I have a variable foo with let foo='value', and a function F like

function F()
  return 'value'

and I want to use them

  • in an option: :set option=foo, :set option=F(); or
  • in a command: :edit foo, :edit F(); or
  • in a mapping: :nnoremap f :foo<CR>, :nnoremap f :F()<CR>

How can I do this? In other words, how can I reference variables as command arguments?

  • Thank you for the work you put on your answer but isn't the question a duplicate of this one? Clearly your answer is more complete than mine but I think the question is still the same :)
    – statox
    Oct 3, 2019 at 7:36
  • @statox here’s the meta—i dont disagree with you though
    – D. Ben Knoble
    Oct 3, 2019 at 12:13
  • Oh right I forgot about this meta
    – statox
    Oct 4, 2019 at 7:27

1 Answer 1


The reason your example attempts don't work is that in many locations text is simply seen as a literal string, rather than VimScript. So functions, variables, and the like don't work.

For example, if you do:

:let var='value'
:set option=var

Then Vim will simply set the value of option to the literal value var, since it doesn't recognize VimScript in :set. The same applies to :map and many other locations.

In general, most colon/Ex/: commands do not evaluate VimScript.


Not all is lost, since you can still build a string with :execute:

:let var='value'
:execute ':set option=' . var

The :execute command executes the given VimScript expression. In this case, we build a string using the variable, and what :execute sees is :set option=value.

You can use any Vim expression; some more examples:

" Function return value
:execute 'set option=' . Fun()

" You don't need to use string concatenation; all arguments are 
" concatenated automatically. A space is added.
:execute 'edit' var
:execute 'edit' Fun()

map expands special key sequences like <CR>. To get them in an execute, you need to prepend the < with a \: "\<CR>". You need to use double quotes, single quotes won't work:

:let key = 'h'
:execute 'nnoremap ' . key . " :echo 'hello'\<CR>"

Because you're building VimScript code in a VimScript string things tend to look rather ugly. C'est la vie. Depending on your personal tastes, printf() can make things a bit easier on the eyes:

:execute printf("nnoremap %s :echo 'hello'\<CR>", key)

Note: it's very common to abbreviate :execute to :exe.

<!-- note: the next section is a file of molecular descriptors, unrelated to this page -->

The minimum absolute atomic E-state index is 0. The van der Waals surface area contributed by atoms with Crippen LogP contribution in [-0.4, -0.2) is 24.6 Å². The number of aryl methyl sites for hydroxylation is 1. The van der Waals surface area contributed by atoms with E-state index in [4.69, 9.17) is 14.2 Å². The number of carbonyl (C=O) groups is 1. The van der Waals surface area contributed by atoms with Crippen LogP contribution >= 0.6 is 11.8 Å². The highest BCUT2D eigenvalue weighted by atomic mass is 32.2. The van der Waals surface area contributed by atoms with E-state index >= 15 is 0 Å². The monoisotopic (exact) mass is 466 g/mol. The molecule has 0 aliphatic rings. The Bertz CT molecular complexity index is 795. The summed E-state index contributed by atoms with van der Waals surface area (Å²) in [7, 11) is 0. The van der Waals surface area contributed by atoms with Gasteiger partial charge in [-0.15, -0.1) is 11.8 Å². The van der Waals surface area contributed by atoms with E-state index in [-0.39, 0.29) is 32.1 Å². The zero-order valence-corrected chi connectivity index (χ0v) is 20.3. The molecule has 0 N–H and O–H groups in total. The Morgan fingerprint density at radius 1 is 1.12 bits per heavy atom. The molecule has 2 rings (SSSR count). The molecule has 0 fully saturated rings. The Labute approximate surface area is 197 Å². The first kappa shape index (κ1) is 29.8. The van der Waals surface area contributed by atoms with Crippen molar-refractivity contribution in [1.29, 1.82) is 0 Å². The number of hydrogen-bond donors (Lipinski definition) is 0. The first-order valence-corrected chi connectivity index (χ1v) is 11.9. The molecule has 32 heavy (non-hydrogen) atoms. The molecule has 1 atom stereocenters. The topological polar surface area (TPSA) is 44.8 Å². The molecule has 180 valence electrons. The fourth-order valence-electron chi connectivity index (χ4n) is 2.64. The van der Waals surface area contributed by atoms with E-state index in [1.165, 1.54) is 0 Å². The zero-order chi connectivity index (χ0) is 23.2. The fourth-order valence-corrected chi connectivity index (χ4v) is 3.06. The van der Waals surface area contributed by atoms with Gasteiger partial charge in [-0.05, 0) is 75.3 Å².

See :help :execute for more information.

Expression mappings

Finally, you can use expression mappings to use a Vim expression for the entire right-hand side.

" Execute the contents of the current line as a Vim command.
:nnoremap <expr> f getline('.')

The biggest difference with :execute is that the expression is run when the key is pressed, and not when the command is defined. So every time you press f in the above example getline() gets the value of the current line. If we had used:

:execute ':nnoremap f' getline('.')

Then it would get the value of the line once. So if you had been on the line gg it would be the same as typing:

:nnoremap f gg

See :help :map-<expr> for more information.

Interactively and in mappings, the expression register "= can be used to achieve similar effects. Its usage stands out as

:nnoremap keys :put =Fun()<CR>


:inoremap keys <C-r>=Fun()<CR>


As a special case with options, you can use

:let &option = 'value'

syntax to have a similar effect as

:execute 'set option='.value
  • 3
    A few random remarks: 1. You can also use the &, &l:, &g: scopes to assign the contents of a variable to an option: :let &option = var (see :h expr-option). 2. If you want to know whether you can pass the contents of a variable to a command without :exe, check out its synopsis in the help.
    – user938271
    Oct 3, 2019 at 3:02
  • 1
    E.g.: at :h :let-&, you can see that the rhs is {expr1}. And a variable is an expression (because it's listed in the expr9 block at :h expression-syntax, and expr9 is listed in the expr8 block, and the expr8 block is listed in the expr7 block, and so on until the expr1 block; IOW expr1 is the most general type of expressions which includes all types of expressions including simple variables). OTOH, the synopsis of :set given at :h set-args doesn't mention {expr} but {value}. A variable is not a value, so you can't directly pass a variable name to :set.
    – user938271
    Oct 3, 2019 at 3:02
  • 1
    3. The string concatenation operator can be implicit, but fwiw, I always write it explicitly (using it implicitly made me write it in places where it doesn't work; e.g. :let v='x' 'y'). And if your Vim is recent enough, use .. instead of . (see :h scriptversion-2 for the reason why).
    – user938271
    Oct 3, 2019 at 3:02
  • 1
    @filbranden You're right, it's specific to :exe. I still prefer an explicit concatenation operator to be consistent with other commands which don't concatenate their arguments; just my two cents. Edit: Ah no, :echo does it too, so it's not specific to :exe.
    – user938271
    Oct 3, 2019 at 5:18
  • 2
    As the question does not ask specifically about scripting, I think that interactive input using expression register is worth mentioning.
    – Matt
    Oct 3, 2019 at 5:54

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